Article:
7. A division bench of the High Court by a common order dated 22.12.2009 allowed the writ petitions. It held that: (i) in the absence of AICTE Regulations prescribing any minimum marks for the entrance test, students who are eligible under AICTE Regulations are entitled to seek admission to B.Tech course in self-financing colleges; (ii) the State Government can prescribe minimum marks in entrance test as an additional qualification only for admission to seats in colleges run by it or under its control; (iii) only if the number of candidates are more than the number of seats available, selection has to be made with reference to the marks secured by the candidates in the entrance test; and if the number of seats were more than the number of candidates available or applying, and even after admission of students who did not secure the minimum marks in the Lateral Entry Test, seats were vacant, there was no need for comparison of inter-se merit of the candidates with reference to marks in the entrance test; and (iv) as the allegation of the students that in the year 2008, several seats earmarked for lateral entry remained vacant was not controverted, there was no infirmity in the admission of diploma holders who did not possess the minimum marks in the entrance test. The said order is challenged by the appellant university.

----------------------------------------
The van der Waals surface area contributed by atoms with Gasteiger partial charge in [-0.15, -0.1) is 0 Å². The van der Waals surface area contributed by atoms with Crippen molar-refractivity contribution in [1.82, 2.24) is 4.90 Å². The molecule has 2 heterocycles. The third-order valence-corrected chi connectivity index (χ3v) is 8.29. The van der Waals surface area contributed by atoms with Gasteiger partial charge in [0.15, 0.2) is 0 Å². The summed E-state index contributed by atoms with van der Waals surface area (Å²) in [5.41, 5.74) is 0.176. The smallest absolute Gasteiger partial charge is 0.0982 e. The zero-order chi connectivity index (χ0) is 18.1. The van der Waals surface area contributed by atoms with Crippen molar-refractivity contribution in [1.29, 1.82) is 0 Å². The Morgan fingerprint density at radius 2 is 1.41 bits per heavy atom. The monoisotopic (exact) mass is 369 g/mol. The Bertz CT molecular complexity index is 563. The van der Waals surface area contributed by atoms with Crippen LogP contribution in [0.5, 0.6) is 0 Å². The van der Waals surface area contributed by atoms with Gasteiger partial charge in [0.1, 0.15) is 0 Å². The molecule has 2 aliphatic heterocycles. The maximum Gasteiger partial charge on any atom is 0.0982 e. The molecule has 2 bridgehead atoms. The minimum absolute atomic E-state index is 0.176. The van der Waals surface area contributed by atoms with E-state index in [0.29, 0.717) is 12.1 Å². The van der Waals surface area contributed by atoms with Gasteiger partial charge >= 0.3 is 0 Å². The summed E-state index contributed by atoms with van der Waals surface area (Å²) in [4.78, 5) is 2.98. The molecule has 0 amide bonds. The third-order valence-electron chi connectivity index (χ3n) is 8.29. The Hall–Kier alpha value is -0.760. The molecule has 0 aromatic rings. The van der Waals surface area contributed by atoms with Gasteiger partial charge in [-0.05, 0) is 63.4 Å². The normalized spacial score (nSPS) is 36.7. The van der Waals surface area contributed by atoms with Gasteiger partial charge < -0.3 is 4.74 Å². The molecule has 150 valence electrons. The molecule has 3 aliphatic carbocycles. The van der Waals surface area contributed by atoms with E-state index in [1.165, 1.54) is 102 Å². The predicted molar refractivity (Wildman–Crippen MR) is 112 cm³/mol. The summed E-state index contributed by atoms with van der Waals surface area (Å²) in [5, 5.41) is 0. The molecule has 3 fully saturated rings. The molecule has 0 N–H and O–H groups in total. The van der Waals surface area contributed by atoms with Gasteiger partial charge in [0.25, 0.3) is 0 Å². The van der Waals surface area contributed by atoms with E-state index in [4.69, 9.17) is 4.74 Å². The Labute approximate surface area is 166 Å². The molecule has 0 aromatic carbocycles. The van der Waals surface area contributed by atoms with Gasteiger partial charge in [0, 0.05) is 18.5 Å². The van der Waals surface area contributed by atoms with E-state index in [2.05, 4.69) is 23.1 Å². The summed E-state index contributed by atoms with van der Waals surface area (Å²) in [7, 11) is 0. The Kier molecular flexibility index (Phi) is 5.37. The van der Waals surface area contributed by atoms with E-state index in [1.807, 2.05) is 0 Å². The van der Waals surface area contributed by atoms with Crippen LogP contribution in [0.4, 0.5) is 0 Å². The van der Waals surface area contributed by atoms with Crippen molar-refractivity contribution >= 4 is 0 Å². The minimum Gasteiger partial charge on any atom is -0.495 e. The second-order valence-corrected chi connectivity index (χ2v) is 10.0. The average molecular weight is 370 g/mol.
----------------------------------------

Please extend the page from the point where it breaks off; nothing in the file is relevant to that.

8. The University contends that the admission of any diploma holder could only be subject to his possessing the basic minimum eligibility prescribed by AICTE, and the additional qualification prescribed by the State Government and the University. It is submitted that the self-financing engineering colleges are not exempted from the additional requirement prescribed by the State Government and the High Court committed a serious error in holding it was not essential to secure minimum 20% marks in the Lateral Entry Test for admission to the second year of Engineering course. It was lastly contended that mere existence of the vacancies even after completion of admissions, could not lead to the minimum eligibility criteria could be ignored.

9. The issues raised in this appeal are squarely covered by a recent decision of this Court in Visveswaraya Technological University & Anr. v. Krishnendu Halder & Ors. [2011 (3) SCALE 359]. We extract below the relevant principles from the said decision: "(i) While prescribing the eligibility criteria for admission to institutions of higher education, the State/University cannot adversely affect the standards laid down by the Central Body/AICTE. The term `adversely affect the standards' refers to lowering of the norms laid down by Central Body/AICTE. Prescribing higher standards for admission by laying down qualifications in addition to or higher than those prescribed by AICTE, consistent with the object of promoting higher standards and excellence in higher education, will not be considered as adversely affecting the standards laid down by the Central Body/AICTE. x x x x x (iii)